US Begins Processing Migrant Caravan’s Asylum Petitions
May 3, 2018
The migrant caravan that caught the attention of the White House arrived at the Mexican border this week with hopes that their individual cases would be heard and they could be granted political asylum in the United States.
About 150 immigrants, mostly from Honduras, El Salvador and Guatemala, reached the San Ysidro International Border, marking the end of the line for a journey that began in late March in Tapachula, Chiapas, Mexico. They are now being processed a few at a time by Customs and Border Protection officers.
Migrants were told at first that they would have to wait in Mexico, stating that the Port of Entry was at capacity due to a higher-than-expected number of undocumented immigrants who had arrived days earlier for the same purpose. While they awaited their turn, the group camped just outside the port of entry.
“We are encouraging asylum seekers to seek asylum in the first safe country they enter. However, we will process asylum claims in accordance with the law,” said a San Diego CBP spokesperson.
By Wednesday afternoon, advocates accompanying the caravan had counted 74 individuals, the majority of whom were mothers and their children, who had been allowed in for processing by CBP, which means close to half of the caravan has now been received.
“CBP will continue to work with its interagency partners at ICE to ensure continued management of persons presenting without documents and appropriate care and custody of all those in our facility.”
The migrants fled to escape violence in their home countries. Many tell of extortion and being threatened by gang members, including those belonging to MS13.
Once they inform the CBP officer that they fear returning home, they are assigned an asylum officer who must then interview them in order to determine if there is a believable threat of “persecution and torture.”
If the officer finds that there is such a threat, the case is then referred to an immigration court. At that time, the individual may remain indefinitely at an immigration detention center or – in some cases – be granted a conditional release with a monitoring bracelet.
However, few asylum seekers are actually granted asylum by the U.S. Government.
According to Department of Justice statistics, of 65,218 petitions received in fiscal year 2016, only 8,726 were approved.
“Being an immigrant is not a crime, it is not breaking the law, and they come full of hope seeking political asylum, but also full of fear because under (President) Donald Trump they are jumping into the unknown,” said Lourdes Lizardi, a migrant advocate with Angels Without Borders.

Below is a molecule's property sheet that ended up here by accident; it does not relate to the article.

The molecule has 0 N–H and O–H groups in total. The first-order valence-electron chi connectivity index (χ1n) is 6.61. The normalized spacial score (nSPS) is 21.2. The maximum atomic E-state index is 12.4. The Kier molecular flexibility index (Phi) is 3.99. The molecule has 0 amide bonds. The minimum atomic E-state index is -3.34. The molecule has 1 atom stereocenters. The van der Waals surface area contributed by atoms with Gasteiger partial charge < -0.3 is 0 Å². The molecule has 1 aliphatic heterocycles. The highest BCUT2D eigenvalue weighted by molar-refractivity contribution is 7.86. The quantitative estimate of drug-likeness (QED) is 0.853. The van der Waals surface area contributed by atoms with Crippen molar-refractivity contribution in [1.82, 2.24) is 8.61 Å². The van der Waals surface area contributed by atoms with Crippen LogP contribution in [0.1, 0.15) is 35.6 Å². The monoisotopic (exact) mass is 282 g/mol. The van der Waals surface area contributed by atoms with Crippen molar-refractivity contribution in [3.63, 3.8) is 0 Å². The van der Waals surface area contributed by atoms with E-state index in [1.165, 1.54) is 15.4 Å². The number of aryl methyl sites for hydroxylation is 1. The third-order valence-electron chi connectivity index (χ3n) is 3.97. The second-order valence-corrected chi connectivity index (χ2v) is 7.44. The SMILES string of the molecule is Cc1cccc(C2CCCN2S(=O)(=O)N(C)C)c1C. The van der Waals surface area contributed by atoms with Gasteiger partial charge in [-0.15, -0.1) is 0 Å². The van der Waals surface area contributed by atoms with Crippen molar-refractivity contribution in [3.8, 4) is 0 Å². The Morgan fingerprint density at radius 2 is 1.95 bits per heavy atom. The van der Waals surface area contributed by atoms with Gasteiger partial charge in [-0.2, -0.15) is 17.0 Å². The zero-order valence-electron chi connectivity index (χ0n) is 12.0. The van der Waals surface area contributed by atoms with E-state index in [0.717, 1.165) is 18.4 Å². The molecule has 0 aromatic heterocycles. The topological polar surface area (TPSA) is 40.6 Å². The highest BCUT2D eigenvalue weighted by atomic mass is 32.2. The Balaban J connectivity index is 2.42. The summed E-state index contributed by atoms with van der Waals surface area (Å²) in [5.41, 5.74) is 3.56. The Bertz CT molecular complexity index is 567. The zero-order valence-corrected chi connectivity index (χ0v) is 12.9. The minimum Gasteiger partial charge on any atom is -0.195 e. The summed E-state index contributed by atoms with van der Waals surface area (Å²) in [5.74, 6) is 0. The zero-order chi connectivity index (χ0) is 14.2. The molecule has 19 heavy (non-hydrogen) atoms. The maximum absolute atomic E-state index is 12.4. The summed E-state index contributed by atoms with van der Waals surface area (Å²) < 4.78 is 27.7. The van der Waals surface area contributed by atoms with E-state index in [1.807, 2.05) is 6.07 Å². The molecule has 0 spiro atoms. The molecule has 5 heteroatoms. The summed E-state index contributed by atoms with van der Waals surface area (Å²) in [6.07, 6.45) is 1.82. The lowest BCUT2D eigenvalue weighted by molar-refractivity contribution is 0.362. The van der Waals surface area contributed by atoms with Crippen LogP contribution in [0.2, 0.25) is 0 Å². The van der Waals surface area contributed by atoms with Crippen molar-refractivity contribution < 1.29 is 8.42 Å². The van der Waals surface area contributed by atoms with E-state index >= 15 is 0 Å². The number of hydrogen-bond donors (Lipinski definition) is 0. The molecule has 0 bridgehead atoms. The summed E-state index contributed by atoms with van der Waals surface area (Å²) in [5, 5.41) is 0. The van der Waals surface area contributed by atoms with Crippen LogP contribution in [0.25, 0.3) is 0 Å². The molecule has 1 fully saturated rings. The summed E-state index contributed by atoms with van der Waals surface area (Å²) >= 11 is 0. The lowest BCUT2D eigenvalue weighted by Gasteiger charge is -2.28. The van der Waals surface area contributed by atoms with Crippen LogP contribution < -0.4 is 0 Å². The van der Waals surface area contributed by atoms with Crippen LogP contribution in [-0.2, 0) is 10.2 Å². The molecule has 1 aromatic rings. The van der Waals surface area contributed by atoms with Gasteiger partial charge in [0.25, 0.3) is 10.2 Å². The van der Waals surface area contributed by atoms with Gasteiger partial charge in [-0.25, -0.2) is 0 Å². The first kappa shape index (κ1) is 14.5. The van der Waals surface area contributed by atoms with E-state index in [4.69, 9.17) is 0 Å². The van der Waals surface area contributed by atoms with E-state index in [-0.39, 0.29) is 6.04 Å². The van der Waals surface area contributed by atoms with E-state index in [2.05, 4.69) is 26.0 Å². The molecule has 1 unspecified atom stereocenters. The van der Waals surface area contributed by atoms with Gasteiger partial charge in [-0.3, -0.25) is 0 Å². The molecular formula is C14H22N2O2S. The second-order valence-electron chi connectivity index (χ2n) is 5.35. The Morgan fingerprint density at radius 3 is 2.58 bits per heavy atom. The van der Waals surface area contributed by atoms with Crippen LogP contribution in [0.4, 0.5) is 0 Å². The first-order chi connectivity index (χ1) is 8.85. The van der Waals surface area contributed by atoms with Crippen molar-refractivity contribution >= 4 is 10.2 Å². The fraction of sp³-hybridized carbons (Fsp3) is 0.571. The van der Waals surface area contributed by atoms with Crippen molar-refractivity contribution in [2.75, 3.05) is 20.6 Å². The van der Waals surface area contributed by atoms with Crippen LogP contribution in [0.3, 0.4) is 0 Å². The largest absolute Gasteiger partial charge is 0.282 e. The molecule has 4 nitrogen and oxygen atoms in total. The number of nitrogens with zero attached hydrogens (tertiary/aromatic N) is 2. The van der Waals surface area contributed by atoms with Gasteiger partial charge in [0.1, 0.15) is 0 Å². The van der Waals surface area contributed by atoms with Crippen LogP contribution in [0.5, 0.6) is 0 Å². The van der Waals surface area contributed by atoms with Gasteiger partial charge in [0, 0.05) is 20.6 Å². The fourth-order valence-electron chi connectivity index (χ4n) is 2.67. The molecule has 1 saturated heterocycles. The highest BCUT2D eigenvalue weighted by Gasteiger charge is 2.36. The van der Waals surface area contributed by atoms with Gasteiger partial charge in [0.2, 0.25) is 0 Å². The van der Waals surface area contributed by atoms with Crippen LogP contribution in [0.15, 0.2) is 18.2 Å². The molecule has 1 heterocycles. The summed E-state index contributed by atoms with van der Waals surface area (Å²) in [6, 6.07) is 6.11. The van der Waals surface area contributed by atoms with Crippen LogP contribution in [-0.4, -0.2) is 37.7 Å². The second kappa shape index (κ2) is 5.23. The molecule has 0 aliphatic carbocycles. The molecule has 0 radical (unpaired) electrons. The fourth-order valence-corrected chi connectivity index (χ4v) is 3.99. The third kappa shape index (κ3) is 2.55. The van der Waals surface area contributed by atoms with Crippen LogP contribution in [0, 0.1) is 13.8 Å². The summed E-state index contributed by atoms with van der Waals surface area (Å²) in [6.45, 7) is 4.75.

While this is not the first migrant caravan to make the journey, this one gained visibility as a result of its being the target of criticism by President Trump, who called on the Mexican government to step in to keep the caravan from reaching the border.
During his visit to Calexico, California, Vice-President Mike Pence thanked the government of Mexico for their assistance, which led to a much lower number of asylum seekers making the journey than the many hundreds initially thought. Many others, however, were not discouraged, insisting that they had traveled to the border not because they wanted to, but because they had to.
“We are mothers, we are fathers, we are children who are the new future, and we beg to be heard, to be given an opportunity,” shared Linda Zuñiga, a grandmother from El Salvador who made the trip with her two children and her granddaughter.
Some advocates argue that the White House has used the caravan to push an anti-immigrant agenda, including the construction of the border wall.
“They have used a narrative of ‘invasion’, when we all know most of them are here to turn themselves in (for asylum)”, said American Friends Service Committee Director Pedro Rios, who stressed that the migrants in the caravan are following a process allowed by law.
By Thursday morning, activists who had joined the caravan had a count of 158 people, mostly mothers and their children, whom had been received by immigration authorities for processing.